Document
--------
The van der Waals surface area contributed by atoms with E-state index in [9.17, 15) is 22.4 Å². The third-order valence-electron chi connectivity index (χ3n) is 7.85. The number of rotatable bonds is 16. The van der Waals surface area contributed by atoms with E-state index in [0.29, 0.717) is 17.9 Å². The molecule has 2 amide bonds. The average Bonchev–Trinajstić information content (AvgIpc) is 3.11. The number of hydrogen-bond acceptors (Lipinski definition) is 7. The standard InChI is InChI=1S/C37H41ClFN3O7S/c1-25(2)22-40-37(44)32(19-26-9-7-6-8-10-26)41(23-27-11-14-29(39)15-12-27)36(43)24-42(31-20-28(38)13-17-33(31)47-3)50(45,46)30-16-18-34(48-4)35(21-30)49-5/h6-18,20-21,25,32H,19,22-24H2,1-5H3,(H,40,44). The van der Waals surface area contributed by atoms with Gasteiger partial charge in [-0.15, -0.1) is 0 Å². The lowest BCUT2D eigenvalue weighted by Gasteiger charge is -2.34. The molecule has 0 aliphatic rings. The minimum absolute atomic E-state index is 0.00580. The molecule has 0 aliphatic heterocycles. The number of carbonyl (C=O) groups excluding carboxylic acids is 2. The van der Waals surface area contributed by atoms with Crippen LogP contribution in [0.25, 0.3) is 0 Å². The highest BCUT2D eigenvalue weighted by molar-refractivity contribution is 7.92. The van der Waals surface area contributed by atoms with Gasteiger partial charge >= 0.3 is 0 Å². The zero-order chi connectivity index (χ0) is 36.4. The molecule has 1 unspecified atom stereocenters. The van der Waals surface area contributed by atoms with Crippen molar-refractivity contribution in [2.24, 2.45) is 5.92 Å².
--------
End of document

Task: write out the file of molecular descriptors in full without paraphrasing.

The van der Waals surface area contributed by atoms with E-state index in [9.17, 15) is 22.4 Å². The third-order valence-electron chi connectivity index (χ3n) is 7.85. The number of rotatable bonds is 16. The van der Waals surface area contributed by atoms with E-state index in [0.29, 0.717) is 17.9 Å². The molecule has 2 amide bonds. The average Bonchev–Trinajstić information content (AvgIpc) is 3.11. The number of hydrogen-bond acceptors (Lipinski definition) is 7. The standard InChI is InChI=1S/C37H41ClFN3O7S/c1-25(2)22-40-37(44)32(19-26-9-7-6-8-10-26)41(23-27-11-14-29(39)15-12-27)36(43)24-42(31-20-28(38)13-17-33(31)47-3)50(45,46)30-16-18-34(48-4)35(21-30)49-5/h6-18,20-21,25,32H,19,22-24H2,1-5H3,(H,40,44). The van der Waals surface area contributed by atoms with Gasteiger partial charge in [-0.15, -0.1) is 0 Å². The lowest BCUT2D eigenvalue weighted by Gasteiger charge is -2.34. The molecule has 0 aliphatic rings. The minimum absolute atomic E-state index is 0.00580. The molecule has 0 aliphatic heterocycles. The number of carbonyl (C=O) groups excluding carboxylic acids is 2. The van der Waals surface area contributed by atoms with Crippen LogP contribution in [0.25, 0.3) is 0 Å². The highest BCUT2D eigenvalue weighted by molar-refractivity contribution is 7.92. The van der Waals surface area contributed by atoms with Gasteiger partial charge >= 0.3 is 0 Å². The zero-order chi connectivity index (χ0) is 36.4. The molecule has 1 unspecified atom stereocenters. The van der Waals surface area contributed by atoms with Crippen molar-refractivity contribution in [2.24, 2.45) is 5.92 Å².